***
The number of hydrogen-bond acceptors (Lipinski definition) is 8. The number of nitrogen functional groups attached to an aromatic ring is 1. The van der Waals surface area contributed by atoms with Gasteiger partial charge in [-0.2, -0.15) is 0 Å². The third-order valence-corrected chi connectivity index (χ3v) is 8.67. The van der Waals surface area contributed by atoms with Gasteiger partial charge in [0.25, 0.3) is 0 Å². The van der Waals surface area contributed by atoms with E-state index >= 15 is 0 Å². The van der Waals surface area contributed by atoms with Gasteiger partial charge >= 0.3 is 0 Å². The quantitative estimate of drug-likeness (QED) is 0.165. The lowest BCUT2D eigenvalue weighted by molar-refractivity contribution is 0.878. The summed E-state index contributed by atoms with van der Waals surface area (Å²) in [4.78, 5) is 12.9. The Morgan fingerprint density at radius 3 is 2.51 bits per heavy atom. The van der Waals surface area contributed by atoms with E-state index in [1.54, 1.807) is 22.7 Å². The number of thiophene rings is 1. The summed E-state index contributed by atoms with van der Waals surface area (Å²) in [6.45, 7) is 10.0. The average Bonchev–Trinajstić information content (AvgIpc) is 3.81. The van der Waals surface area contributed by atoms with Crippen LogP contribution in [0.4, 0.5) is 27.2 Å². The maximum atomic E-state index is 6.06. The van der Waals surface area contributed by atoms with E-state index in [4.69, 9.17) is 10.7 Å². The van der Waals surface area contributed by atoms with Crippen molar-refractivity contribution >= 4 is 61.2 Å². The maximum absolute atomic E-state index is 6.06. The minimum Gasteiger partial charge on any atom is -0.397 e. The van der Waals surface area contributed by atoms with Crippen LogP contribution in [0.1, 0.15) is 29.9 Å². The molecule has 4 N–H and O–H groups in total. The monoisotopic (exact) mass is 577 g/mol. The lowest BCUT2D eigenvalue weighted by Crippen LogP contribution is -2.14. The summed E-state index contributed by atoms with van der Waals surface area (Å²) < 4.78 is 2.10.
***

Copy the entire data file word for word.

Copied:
The number of hydrogen-bond acceptors (Lipinski definition) is 8. The number of nitrogen functional groups attached to an aromatic ring is 1. The van der Waals surface area contributed by atoms with Gasteiger partial charge in [-0.2, -0.15) is 0 Å². The third-order valence-corrected chi connectivity index (χ3v) is 8.67. The van der Waals surface area contributed by atoms with Gasteiger partial charge in [0.25, 0.3) is 0 Å². The van der Waals surface area contributed by atoms with E-state index >= 15 is 0 Å². The van der Waals surface area contributed by atoms with Gasteiger partial charge >= 0.3 is 0 Å². The quantitative estimate of drug-likeness (QED) is 0.165. The lowest BCUT2D eigenvalue weighted by molar-refractivity contribution is 0.878. The summed E-state index contributed by atoms with van der Waals surface area (Å²) in [4.78, 5) is 12.9. The Morgan fingerprint density at radius 3 is 2.51 bits per heavy atom. The van der Waals surface area contributed by atoms with E-state index in [1.54, 1.807) is 22.7 Å². The number of thiophene rings is 1. The summed E-state index contributed by atoms with van der Waals surface area (Å²) in [6.45, 7) is 10.0. The average Bonchev–Trinajstić information content (AvgIpc) is 3.81. The van der Waals surface area contributed by atoms with Crippen LogP contribution in [0.4, 0.5) is 27.2 Å². The maximum atomic E-state index is 6.06. The van der Waals surface area contributed by atoms with E-state index in [4.69, 9.17) is 10.7 Å². The van der Waals surface area contributed by atoms with Crippen molar-refractivity contribution >= 4 is 61.2 Å². The maximum absolute atomic E-state index is 6.06. The minimum Gasteiger partial charge on any atom is -0.397 e. The van der Waals surface area contributed by atoms with Crippen LogP contribution in [0.1, 0.15) is 29.9 Å². The molecule has 4 N–H and O–H groups in total. The monoisotopic (exact) mass is 577 g/mol. The lowest BCUT2D eigenvalue weighted by Crippen LogP contribution is -2.14. The summed E-state index contributed by atoms with van der Waals surface area (Å²) < 4.78 is 2.10.